Search Results

You are looking at 1 - 10 of 20 items for :

  • "sport-related concussion" x
  • User-accessible content x
Clear All
Open access

Ryan D. Henke, Savana M. Kettner, Stephanie M. Jensen, Augustus C.K. Greife and Christopher J. Durall

Clinical Scenario Historically, adolescent athletes with sport-related concussion (SRC) have been advised to abstain from physical activity until asymptomatic, at which point they may begin a graduated return to sport protocol. 1 Some researchers, however, have proposed that subsymptom

Open access

Ryan Morrison, Kyle M. Petit, Chris Kuenze, Ryan N. Moran and Tracey Covassin

The most commonly reported symptoms following a sport-related concussion (SRC) are headaches, dizziness, and balance problems. 1 Best practices for SRC assessment include symptom evaluation, neuropsychological testing, vestibular and ocular motor testing, and balance assessment. 1 The National

Open access

Janelle Prince, Eric Schussler and Ryan McCann

Clinical Scenario An estimated 1.6 to 3.8 million concussions occur in sport and recreational activities annually. 1 A sport-related concussion (SRC) is contemporarily defined as a traumatic brain injury induced by biomechanical forces. 2 Symptoms of concussion are caused by the metabolic cascade

Open access

Corey P. Ochs, Melissa C. Kay and Johna K. Register-Mihalik

performance may be affected on return to play. Therefore, the purpose of this review was to examine postconcussion game performance within professional-level football and ice hockey players. Focused Clinical Question Upon return-to-play clearance, how does sport-related concussion affect game performance of

Open access

Theresa Miyashita

Sport-related concussions have recently been at the forefront of mainstream media, where the attention is now turning to the safety of our young athletes. With the recent rise of concussion lawsuits, coaches need to know concussion basics to protect their athletes and themselves. What we know about concussions has evolved, and it is critical that coaches understand these changes and how they impact the management of their teams’ injuries. In the absence of medical personnel, coaches are responsible for removing athletes from play if they have potentially sustained a concussion. Coaches must therefore understand the different mechanisms of injury, signs and symptoms, and the protocol to follow if they believe their athlete has sustained a concussion.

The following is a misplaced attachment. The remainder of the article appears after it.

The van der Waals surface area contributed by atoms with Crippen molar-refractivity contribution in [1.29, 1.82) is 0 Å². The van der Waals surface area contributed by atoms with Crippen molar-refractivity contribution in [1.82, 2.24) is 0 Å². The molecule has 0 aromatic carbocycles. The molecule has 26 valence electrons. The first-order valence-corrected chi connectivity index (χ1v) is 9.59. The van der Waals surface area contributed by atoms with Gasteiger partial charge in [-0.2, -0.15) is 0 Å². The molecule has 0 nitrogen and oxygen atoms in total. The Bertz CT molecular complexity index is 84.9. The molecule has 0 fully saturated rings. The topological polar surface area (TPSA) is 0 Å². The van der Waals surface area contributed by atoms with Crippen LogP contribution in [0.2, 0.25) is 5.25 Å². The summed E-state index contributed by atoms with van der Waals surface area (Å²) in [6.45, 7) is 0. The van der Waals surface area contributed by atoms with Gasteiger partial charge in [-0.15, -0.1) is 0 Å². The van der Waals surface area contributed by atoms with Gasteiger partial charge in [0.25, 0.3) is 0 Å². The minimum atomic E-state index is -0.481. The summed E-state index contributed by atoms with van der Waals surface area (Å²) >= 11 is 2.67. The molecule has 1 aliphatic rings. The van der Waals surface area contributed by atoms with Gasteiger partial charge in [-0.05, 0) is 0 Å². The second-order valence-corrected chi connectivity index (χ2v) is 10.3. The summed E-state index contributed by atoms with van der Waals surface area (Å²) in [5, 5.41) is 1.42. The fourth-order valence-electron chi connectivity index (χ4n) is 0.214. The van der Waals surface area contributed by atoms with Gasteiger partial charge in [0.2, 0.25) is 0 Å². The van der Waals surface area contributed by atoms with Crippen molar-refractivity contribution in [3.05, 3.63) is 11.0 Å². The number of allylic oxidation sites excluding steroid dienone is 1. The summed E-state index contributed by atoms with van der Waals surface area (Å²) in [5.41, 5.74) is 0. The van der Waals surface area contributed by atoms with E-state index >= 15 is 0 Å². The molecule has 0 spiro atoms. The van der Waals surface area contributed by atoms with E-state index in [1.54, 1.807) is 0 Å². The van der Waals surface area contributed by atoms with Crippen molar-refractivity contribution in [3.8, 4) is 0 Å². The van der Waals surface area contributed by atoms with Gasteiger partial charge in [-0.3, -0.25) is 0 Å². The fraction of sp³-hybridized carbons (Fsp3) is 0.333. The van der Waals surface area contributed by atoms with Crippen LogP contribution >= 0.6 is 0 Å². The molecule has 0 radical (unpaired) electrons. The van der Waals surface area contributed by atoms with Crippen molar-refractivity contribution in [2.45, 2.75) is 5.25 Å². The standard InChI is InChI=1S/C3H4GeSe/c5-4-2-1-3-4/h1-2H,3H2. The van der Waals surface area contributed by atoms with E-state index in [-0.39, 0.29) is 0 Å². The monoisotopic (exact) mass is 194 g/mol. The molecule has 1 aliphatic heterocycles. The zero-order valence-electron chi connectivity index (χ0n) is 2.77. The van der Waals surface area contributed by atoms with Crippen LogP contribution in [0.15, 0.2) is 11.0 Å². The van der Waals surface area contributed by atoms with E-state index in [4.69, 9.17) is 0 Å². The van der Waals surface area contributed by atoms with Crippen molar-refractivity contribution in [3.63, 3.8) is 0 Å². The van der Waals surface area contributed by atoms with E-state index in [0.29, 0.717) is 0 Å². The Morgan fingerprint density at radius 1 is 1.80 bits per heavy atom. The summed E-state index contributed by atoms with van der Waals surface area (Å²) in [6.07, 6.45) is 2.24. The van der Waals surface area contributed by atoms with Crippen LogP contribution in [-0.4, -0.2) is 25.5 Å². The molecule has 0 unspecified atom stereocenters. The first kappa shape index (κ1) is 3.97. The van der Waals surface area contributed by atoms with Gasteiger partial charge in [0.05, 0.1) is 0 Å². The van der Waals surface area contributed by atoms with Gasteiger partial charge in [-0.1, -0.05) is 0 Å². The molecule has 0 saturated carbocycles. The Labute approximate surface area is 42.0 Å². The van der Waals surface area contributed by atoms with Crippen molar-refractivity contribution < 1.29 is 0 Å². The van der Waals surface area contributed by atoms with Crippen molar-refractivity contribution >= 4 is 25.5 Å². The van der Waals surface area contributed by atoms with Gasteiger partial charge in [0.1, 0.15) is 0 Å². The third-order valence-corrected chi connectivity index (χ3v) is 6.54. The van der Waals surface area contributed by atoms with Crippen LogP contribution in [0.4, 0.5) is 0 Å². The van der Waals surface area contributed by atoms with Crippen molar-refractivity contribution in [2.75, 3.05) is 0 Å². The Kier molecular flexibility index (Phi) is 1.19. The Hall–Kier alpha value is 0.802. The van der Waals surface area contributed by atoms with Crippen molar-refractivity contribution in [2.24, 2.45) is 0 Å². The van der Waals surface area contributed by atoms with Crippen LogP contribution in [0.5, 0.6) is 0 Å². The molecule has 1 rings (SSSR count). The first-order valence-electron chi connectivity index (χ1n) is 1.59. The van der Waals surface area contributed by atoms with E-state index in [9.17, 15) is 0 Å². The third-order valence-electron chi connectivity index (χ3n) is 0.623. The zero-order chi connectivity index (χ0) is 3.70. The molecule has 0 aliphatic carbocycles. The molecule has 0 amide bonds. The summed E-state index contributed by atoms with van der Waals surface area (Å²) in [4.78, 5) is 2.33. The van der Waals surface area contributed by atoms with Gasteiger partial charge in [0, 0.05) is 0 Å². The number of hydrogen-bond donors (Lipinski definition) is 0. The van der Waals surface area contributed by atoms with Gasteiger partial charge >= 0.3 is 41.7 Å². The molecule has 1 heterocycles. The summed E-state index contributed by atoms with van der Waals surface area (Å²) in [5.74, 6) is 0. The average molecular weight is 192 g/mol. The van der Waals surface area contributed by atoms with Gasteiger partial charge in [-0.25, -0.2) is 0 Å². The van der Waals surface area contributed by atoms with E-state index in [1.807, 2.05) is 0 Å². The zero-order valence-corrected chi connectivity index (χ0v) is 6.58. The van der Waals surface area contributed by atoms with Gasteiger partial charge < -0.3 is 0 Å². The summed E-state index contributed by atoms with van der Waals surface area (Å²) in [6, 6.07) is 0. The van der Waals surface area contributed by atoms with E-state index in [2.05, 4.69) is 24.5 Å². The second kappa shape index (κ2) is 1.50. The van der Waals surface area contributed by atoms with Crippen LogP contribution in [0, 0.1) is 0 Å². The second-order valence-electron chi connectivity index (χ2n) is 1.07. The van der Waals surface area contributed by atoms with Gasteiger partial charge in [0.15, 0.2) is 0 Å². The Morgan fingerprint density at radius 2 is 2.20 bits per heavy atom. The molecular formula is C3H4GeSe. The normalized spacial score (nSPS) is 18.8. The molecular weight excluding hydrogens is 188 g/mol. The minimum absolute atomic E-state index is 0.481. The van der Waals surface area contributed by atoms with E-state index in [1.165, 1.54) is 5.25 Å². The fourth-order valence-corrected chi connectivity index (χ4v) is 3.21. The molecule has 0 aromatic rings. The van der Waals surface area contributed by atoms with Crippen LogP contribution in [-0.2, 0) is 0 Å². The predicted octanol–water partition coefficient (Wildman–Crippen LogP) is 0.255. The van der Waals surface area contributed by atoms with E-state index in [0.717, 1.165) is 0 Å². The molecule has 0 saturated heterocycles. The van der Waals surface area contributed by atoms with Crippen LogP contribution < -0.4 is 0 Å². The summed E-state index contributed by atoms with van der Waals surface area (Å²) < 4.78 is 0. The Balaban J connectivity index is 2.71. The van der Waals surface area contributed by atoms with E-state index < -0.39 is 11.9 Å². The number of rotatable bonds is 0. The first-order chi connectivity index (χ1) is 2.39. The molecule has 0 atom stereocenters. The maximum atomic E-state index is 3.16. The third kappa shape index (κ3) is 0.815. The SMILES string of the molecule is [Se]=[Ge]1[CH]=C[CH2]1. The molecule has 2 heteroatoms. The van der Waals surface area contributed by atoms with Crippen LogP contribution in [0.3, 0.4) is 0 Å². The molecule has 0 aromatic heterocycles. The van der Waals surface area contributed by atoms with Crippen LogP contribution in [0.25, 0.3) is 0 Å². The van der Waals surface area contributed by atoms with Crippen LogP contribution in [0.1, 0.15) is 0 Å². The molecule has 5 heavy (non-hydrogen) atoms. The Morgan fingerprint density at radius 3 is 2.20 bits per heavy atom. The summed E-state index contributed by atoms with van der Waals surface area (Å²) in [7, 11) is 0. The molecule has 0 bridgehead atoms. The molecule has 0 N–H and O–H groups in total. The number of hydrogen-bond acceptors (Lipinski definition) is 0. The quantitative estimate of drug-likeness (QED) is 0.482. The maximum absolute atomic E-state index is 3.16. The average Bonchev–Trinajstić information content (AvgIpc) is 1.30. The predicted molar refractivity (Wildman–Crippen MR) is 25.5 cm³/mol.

Open access

Katrina G. Ritter, Matthew J. Hussey and Tamara C. Valovich McLeod

Clinical Scenario It is estimated that approximately 1.1 to 1.9 million sport-related concussions occur in patients 18 years or younger in the United States annually. 1 Most adult patients who suffer from a concussion experience full relief from symptoms within 7 to 10 days of injury. 2 However

Open access

Nicholas Hattrup, Hannah Gray, Mark Krumholtz and Tamara C. Valovich McLeod

10 d from sport-related concussion and diagnosed with a concussion according to international concussion in sport group criteria.  Exclusion criteria: (1) evidence of focal neurological deficit; (2) inability to exercise due to other injury such as orthopedic, cervical pathologies, diabetes, or other

Full access

Matthew Booth, Jacob Powell, Patrick O. McKeon and Jennifer M. Medina McKeon

approach is supported by the research evidence. ▸ In certain professions, such as athletic training, where education in VRT is currently not standard, an interprofessional approach to treating concussed athletes is strongly recommended. Clinical Scenario Sport-related concussion is a complex

Full access

Ian McGinnis, Justin Cobb, Ryan Tierney and Anne Russ

pursuits, saccadic eye movements, near-point convergence testing, vestibulo-ocular reflex testing, visual motion sensitivity testing, the Balance Error Scoring System (BESS) test, and the Sensory Organization Test (SOT). 7 Most individuals who experience a sport-related concussion will clinically recover

Open access

Ashley L. Santo, Melissa L. Race and Elizabeth F. Teel

concentrating. 45 , 46 Visual dysfunction following concussion is also associated with decreased reading speed and comprehension. 22 Athletes with CI following a sport-related concussion have worse neurocognitive impairment and higher symptoms scores than concussion patients with normal NPC. 16 Specifically